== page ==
I folded the fabric to represent the ways you would repeatedly fold a map over time and brushed the creases with a Distress Ink Pad.
Then I stamped the ordinals in one corner (or in the case of the giveaway square, just the N for North). The result is subtle and references the Old World Map inspiration without being literal.
If you'd like to a chance to win the set of squares by each of the Printed Fabric Bee artists, head either here or here to enter. My image isn't on the collage above because I was late getting it in, but as you can see, I wasn't the only one a bit stuck on this theme. What would you create for Old World Maps?
18 December 2014
I think I forgot to tell you that I was invited to join the Printed Fabric Bee earlier this fall. If you aren't familiar with this dynamic group, check out their (our!) blog for all the deets.
The first fabric I made was due the end of October and the theme was Science. Fun, but a little challenging until I decided to USE science instead of depicting science when making my fabric!
I decided to try a new product that I've only played with a few times before. It's called SolarFast from Jacquard and it is a water-based dye that reacts with UV light to "develop" based on what masks you place on the surface of your fabric.
The dye paints on in one color and the exposed areas develop into a different color.
14 December 2014
I want to tell you about a cool new book that I've just read - Fabric Printing at Home by Julie Booth. As you know, I love printmaking, almost any kind of printmaking, but especially printmaking with found objects and produce. This book has tons of creative ideas for both - and it goes way beyond the potato prints we all remember from elementary school! Julie describes in detail how to take every day objects that most of us already have in our kitchens and pantries and use them to create gorgeous, sophisticated printed fabrics. She gives in-depth instructions and suggestions, and provides lots of inspirational photos.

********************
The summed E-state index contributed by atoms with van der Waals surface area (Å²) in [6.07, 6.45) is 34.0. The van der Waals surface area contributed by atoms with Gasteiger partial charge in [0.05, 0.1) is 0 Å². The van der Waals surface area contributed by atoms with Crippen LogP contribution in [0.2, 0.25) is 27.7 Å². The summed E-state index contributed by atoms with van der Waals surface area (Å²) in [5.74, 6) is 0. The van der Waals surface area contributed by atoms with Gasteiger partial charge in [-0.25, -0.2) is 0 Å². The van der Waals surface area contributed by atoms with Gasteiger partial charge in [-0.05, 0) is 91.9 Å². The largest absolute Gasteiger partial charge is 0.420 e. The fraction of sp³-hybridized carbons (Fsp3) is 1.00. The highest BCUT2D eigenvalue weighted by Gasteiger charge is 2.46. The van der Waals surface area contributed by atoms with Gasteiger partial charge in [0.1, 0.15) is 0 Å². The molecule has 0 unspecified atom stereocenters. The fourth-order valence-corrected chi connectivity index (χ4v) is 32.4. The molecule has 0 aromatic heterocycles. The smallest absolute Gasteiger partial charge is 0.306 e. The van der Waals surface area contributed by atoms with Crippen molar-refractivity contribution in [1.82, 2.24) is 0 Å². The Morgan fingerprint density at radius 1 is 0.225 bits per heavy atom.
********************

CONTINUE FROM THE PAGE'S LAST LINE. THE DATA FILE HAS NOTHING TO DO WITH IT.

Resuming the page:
There are lots of things I've never thought of before, like creating texture plates with baker's clay (she includes a recipe), printing a nifty background design with corn on the cob (put the cob in the same holders you use to eat it, daub on some paint, and roll the paint-covered cob across your fabric, ta da!), creating "marbled" designs with cabbage, and making printing plates with wax paper and flat objects like string, leaves, and paper clips. Broccoli may not be your favorite vegetable now, but it just might be after you see how you can print with it.
|Fabric with a corn cob printed background|
You can bet that I'll be scouring the produce aisle on my next trip to my local super market for fruits and veggies to print. It'll be a toss up on whether this book ends up in my studio or my kitchen. I'm much more likely to be printing in the kitchen than cooking and this book is the perfect recipe book to get my creative juices simmering.